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How I Survived my First Year as a Middle Leader

No matter how ready you think you are, the difference is staggering, says Nikki Carlin...

  • How I Survived my First Year as a Middle Leader

This summer holiday is more than just a very welcome break for me, it also marks the end of my first year as head of English.

Results day this August will suddenly hold new meaning; I’m not going to be selfishly scanning SISRA for those kids in my own class. I am no longer just part of a team; I’m leading one. The difference, no matter how much you think you’re ready for it, is quite staggering.

I’ve learnt a great deal about being a leader this year. Never assume that because you’ve got that middle leadership role that you’ve already nailed it, that you’ve got this leadership malarkey sorted. Oh no. All that successful interview means is that someone believes you have lots of potential to be a great leader – now you have to prove it.

And trust me, you can read all the leadership books you want but nothing prepares you for having to have a conversation with a team member about the school dress code or those times when you really need to mark your books but you’re being pulled in 100 different directions by pupils, teachers, the admin team, and SLT.

Despite all the hurdles you will have to clear as a new Head of Department, you must remember that the school chose you for a reason. Everyone finds their own way through it but here are some of the ways I coped this year:

Get to know your team

I know some people prefer the ‘keep your distance’ form of leadership and, while that does have its benefits, it does also limit how well you can manage your department. Spending time with your fellow teachers, from NQTs to those who have been there for 30 years or more, means you are far better equipped to get the best out of all of them.

I’m not saying you need to be David Brent (“You’ll never have another boss like me, someone who’s basically a chilled-out entertainer”), but have lunch together, do end of term activities, chat.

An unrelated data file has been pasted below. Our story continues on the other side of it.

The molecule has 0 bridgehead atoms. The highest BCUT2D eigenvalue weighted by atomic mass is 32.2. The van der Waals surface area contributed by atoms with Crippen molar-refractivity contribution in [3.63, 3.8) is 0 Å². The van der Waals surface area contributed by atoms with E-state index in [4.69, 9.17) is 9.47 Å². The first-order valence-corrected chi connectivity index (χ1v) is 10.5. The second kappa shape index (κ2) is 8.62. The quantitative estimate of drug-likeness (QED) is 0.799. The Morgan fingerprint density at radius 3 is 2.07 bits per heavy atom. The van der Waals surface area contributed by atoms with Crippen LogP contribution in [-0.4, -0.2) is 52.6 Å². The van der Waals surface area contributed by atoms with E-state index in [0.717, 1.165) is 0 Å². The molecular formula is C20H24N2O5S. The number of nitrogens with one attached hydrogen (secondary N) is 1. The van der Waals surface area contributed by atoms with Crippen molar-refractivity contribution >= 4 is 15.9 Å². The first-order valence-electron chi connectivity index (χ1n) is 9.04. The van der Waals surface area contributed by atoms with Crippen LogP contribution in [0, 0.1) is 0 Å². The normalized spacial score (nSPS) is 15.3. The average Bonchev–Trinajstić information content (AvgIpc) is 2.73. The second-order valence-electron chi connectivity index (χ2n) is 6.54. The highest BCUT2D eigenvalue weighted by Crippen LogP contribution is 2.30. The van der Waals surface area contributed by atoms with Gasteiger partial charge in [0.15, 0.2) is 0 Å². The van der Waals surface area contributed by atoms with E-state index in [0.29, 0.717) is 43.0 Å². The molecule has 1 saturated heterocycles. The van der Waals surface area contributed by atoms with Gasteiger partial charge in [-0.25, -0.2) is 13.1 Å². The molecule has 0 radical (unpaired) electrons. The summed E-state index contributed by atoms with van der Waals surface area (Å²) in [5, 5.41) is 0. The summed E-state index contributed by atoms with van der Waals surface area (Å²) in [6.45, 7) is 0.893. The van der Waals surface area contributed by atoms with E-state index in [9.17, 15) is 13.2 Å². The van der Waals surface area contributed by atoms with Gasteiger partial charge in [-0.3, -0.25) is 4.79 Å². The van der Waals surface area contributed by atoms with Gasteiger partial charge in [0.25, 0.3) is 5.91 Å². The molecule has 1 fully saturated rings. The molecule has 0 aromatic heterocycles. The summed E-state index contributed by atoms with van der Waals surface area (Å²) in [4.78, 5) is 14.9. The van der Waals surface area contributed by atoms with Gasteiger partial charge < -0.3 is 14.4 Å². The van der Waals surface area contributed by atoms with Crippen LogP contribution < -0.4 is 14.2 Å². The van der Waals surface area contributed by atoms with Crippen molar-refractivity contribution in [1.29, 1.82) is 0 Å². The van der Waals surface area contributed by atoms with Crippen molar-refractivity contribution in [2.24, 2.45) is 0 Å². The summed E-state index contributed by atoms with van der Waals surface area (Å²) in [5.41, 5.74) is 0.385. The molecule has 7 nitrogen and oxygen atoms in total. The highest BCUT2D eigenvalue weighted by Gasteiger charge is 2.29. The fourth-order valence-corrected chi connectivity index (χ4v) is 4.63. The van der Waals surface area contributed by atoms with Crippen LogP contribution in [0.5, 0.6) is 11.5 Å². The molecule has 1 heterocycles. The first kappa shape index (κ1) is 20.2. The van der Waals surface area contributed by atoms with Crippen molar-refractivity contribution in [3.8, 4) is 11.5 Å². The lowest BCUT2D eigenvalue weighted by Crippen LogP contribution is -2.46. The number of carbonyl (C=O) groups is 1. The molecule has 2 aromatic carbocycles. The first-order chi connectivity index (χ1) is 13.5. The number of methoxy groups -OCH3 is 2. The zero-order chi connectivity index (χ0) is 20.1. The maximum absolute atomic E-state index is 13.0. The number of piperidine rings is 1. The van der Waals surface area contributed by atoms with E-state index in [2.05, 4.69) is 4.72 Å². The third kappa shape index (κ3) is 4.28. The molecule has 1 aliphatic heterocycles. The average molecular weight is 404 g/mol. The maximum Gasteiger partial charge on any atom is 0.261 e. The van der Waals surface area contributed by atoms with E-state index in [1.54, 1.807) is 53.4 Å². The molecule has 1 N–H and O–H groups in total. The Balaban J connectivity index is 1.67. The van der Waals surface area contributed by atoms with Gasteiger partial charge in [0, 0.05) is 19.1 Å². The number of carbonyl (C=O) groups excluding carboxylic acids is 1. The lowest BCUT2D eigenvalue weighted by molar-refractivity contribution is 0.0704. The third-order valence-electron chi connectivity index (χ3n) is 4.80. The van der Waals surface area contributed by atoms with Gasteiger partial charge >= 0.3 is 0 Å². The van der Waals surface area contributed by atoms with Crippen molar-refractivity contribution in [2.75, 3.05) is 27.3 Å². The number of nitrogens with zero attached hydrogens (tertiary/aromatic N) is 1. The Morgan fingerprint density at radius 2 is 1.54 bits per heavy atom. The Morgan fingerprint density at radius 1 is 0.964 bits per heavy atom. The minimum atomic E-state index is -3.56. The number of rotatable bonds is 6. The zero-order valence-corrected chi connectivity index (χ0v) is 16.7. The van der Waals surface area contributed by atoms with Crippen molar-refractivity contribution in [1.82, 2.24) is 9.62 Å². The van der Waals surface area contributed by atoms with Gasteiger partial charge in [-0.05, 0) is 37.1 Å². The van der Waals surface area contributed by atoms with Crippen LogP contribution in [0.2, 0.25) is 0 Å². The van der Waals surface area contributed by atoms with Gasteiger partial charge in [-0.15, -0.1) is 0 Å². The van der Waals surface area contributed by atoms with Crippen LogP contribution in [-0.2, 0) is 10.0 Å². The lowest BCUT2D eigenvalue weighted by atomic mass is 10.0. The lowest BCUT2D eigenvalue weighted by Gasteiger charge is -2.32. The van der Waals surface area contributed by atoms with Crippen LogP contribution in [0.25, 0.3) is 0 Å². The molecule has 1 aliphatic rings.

You will know how each of them will respond to new ideas, whether coaching is something that will suit them or if mentoring is the way to go and, perhaps most importantly, how to deal with any challenging situations that may arise.

Get everyone involved

Channelling the talents of each individual in your department and giving them responsibilities is the best way to get discretionary effort. Find out early on what their particular passions and interests are. Would the eager NQT like to start a creative writing club? Is there an excellent teacher desperate for a new challenge who could lead some training sessions or mentor a trainee?

I manage a group of 16 teachers and one of the first things I did when I became subject leader was to find out who wanted to lead on key areas in the department. I’m not in a position to create TLRs for anyone but giving your team some in-house leadership responsibilities will prepare them well for when those promotions do come up.

Don’t be afraid of difficult discussions

At my school we like to call these ‘rich and challenging’ conversations… with the emphasis on challenging! Inevitably these will need to happen at some point in your role as leader and there will be a plethora of unexpected problems you may have to tackle.

These will range from minor issues that can easily be resolved to more worrying issues of underperformance or unprofessionalism. They are never easy but if you know your team well you will have some idea of how to approach the conversation.

Sometimes these issues will need to be passed on to an SLT line manager and that’s OK. Ask if you can be present for these discussions so that you can learn how to act and what to say.

Find a vent friend!

My last head of department gave me a sound piece of advice before he left; find someone, preferably outside of your department, whom you can vent to when you’re having a rubbish day.

It’s no good ranting in front of your team about the latest school initiative, the amount of reports you have to write or the Year 11 mock exam results. This will only serve to create stress and resentment for your staff and then no one is going to be willing or able to perform at their best.

Take time out to sit in a friend’s classroom after school and have a good moan, always being sure to listen to their problems too! It will make you both feel better and it also means you don’t carry your issues home.

Once the ranting is out of the way you will be better prepared to speak calmly and carefully about the problem and find a suitable solution.

Being a middle leader is one of the most challenging roles in a school. You have to be all things to all people. You must lead by example and this means still being an excellent classroom teacher, as well as making sure everyone in your department is excellent too. And that’s before we even get to the meetings, the emails, the data reports and the phone calls from parents.

But being a middle leader is also one of the most rewarding roles you can take on. Taking time to pop into classrooms and seeing what my team are capable of, how much my leadership and their commitment is impacting upon the students, makes me look forward to going into work every day.

Nikki Carlin is a head of English. She blogs at and you can follow her on Twitter at @noopuddles.

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